With no universal standards and practices in the vast and rapidly growing field of eco design it now seems designers and corporations alike are helping set the parameters for the finer points of eco design.
Eco design, especially fashion, have often been relegated to niche projects rather than mainstream products, but corporations like Lexus are trying to bring eco fashion to a broader audience. The interplay between fashion and sustainability is a mutually beneficial relationship. Fashion is one of the easiest mediums for consumers to make a positive impact on the environment. Likewise, fashion and style is what moves consumers to consume whether it's a car or the clothing themselves-we all desire things that are in vogue.
With this understanding, Lexus, in partnership with the CFDA launched the Eco Fashion Challenge. A panel, including CFDA's executive director Steven Kolb and eco-friendly label Loomstate co-founder Scott Mackinlay Hahn, selected Monique Péan, Costello Tagilapietra, and Maria Cornejo who were awarded $25,000 and will have Lexus' backing to produce their Fall 2011 show. Maria Cormejo, who is not expressly known as a sustainable designer, apperance on the list begs the question: What exactly does Lexus consider eco fashion? Lexus and the CFDA requirement was clothing that was "at least 25 percent sustainable or uses 25 percent sustainable materials." The designers were also judged on their business strategies and overall commitment to the environment. The Lexus' Eco Fashion challenge is just another building block in their 'hybrid lifestyle' seen on their recently launch site lexus-hybrid-living.com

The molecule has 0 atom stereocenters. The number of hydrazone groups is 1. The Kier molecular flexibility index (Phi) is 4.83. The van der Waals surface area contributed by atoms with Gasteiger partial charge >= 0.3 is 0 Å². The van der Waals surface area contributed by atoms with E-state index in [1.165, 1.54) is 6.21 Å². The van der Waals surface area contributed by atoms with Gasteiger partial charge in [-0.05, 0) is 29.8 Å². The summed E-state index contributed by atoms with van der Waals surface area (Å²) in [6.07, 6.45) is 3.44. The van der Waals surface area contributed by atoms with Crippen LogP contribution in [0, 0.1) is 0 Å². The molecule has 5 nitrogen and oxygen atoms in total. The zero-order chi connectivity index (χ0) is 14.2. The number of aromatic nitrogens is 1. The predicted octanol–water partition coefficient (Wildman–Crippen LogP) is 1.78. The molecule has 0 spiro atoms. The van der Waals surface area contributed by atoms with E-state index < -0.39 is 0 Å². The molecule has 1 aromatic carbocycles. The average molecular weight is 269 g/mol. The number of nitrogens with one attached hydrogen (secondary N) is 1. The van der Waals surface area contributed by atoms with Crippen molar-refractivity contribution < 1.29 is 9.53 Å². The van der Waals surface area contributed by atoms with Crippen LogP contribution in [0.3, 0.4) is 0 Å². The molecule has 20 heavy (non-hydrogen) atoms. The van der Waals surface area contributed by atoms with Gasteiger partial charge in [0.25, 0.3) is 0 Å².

Emma Watson let it slip last week that she'll be collaborating with Alberta Ferretti on a organic clothing line due sometime early next year. While no name was given to the collection, the clothing is said to be inspired by the classic style of 1960's fashion icon Jane Birkin. While this is the first foray into sustainability for the Alberta Ferretti label, Watson was selected primarily based on her previous work with U.K. company People Tree.
image src: people tree
The genesis of her collection for People Tree began with Watson's frustration at the lack of fair trade and organic clothing for people her age. Watson's popularity and fan base, from her role in the Harry Potter movies, brings a younger market to sustainable fashion. Her collection entitled "Love from Emma" featured easy, summery separates that could be mixed and matched and 80% of the collection utilized organic fair trade cotton. Since 2001 People Tree has had a deep investment in fair trade and sustainable design. Last week they were even awarded with the title of Most Sustainable Brand by WGSN at their Global Fashion Awards.
Indeed People Tree seems to have some of the most rigorous requirements and definitions in eco fashion. To insure the clothing they produce meets the correct fair trade principles they are counseled by 50 Fair Trade groups in 15 countries. As seen in our video interview with a People Tree representative they produce their collections in Bangladesh,India and Nepal with half of the collection composed of organic cotton while the other half showcases the skills of the artisans in the countries the pieces are made.